International Styles

Capitalization of the Value of a Human Life and Indemnification of That Value

Recognising the value of a human life from both the family and the business standpoint (the two being nearly always closely interrelated), it should nest be noted that life insurance constitutes the only safe method of indemnification against the loss of that value through death. Briefly stated, life insurance makes possible the capitalization of that value. By furnishing this capitalized value in the event of death, life insurance may be said to perpetuate the earning capacity of the life for the benefit of those dependent upon it. Through experience and toil the human life may be constantly growing more valuable, the dependent family in the meantime becoming more and more accustomed to a higher standard of living, and suddenly this entire value may be swept away by death. Unless some substitute some sort of hedge can be found there will be nothing to take the place of the economic value of the deceased. Life insurance constitutes such a hedge and it should be the purpose of every man who has assumed family obligations to take out such an amount of insurance to capitalize himself to such an extent that the principal if put out at the current rate of interest will yield an income equivalent to from one-third to one-half of his earning capacity during life. Nearly all other values are being capitalized in this modern age, and it is entirely proper, in fact essential, that the value of a human life should also be capitalized.

This naturally brings up the question as to how much life-insurance protection should be taken out for dependents. While this is a practical question opinions differ greatly and everyone must answer the question according to his opportunities and obligations. One rule which has been frequently advanced, and which assumes that there should be a continuance to the family of at least one-half of the current income earned by the insured at the time of death, is to the effect that " A. man's life insurance should be large enough, when invested at the current rate of interest, to produce an income half as large as he earned while living. Others try to arrive at some rough answer to this question by ascertaining the principal which ought to pass upon death to the family of the insured in order to purchase an "income equal to the insured's probable earnings should he survive". Assuming that a $500 income is under consideration, the following table will serve to indicate the present value, at 4 percent, interest, of such an income during the expectancy of life at various ages, according to the American Experience table of mortality. Thus, as the management of one company states: "At age 30, a sum of $9,332, computed at 4 percent, interest, or of $8,187, computed at 5 percent., would be required to produce an income of $500 per annum for thirty-five years, which is the life expectancy of a person aged 30, and an insurance of $9,332, or of $8,187, according to the rate of interest, would be required to indemnify his family fully for the loss of $500 income which would be occasioned by his death thirty-five years in advance of his expectancy". If an income of $1,000 per annum were under consideration the amount of insurance would be twice that indicated.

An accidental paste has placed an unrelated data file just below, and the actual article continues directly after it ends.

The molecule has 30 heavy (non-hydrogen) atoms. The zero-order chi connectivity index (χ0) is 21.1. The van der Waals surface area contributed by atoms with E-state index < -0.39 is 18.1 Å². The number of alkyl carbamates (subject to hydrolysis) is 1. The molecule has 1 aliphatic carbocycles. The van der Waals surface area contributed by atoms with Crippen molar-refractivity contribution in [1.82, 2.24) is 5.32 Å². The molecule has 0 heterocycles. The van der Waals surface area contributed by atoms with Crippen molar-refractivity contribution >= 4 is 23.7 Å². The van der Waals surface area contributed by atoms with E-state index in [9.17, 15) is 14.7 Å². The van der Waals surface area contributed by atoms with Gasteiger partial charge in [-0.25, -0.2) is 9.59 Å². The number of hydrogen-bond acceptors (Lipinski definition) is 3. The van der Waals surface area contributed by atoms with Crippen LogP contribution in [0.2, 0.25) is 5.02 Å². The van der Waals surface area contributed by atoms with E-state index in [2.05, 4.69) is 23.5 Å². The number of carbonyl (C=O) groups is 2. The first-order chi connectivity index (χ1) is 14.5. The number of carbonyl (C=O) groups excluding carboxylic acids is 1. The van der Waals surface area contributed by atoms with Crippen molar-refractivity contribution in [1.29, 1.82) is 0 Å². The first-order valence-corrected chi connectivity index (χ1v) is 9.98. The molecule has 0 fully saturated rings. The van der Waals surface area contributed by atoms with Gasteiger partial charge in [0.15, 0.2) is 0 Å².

Age Expectancy Insurance Value 4% Insurance Value 5%
25 38 $9684 $8434
30 35 9332 8187
35 31 8794 7796
40 28 8331 7449
45 24 7623 6899
50 20 6795 6231
55 17 6083 5637
60 14 5281 4949

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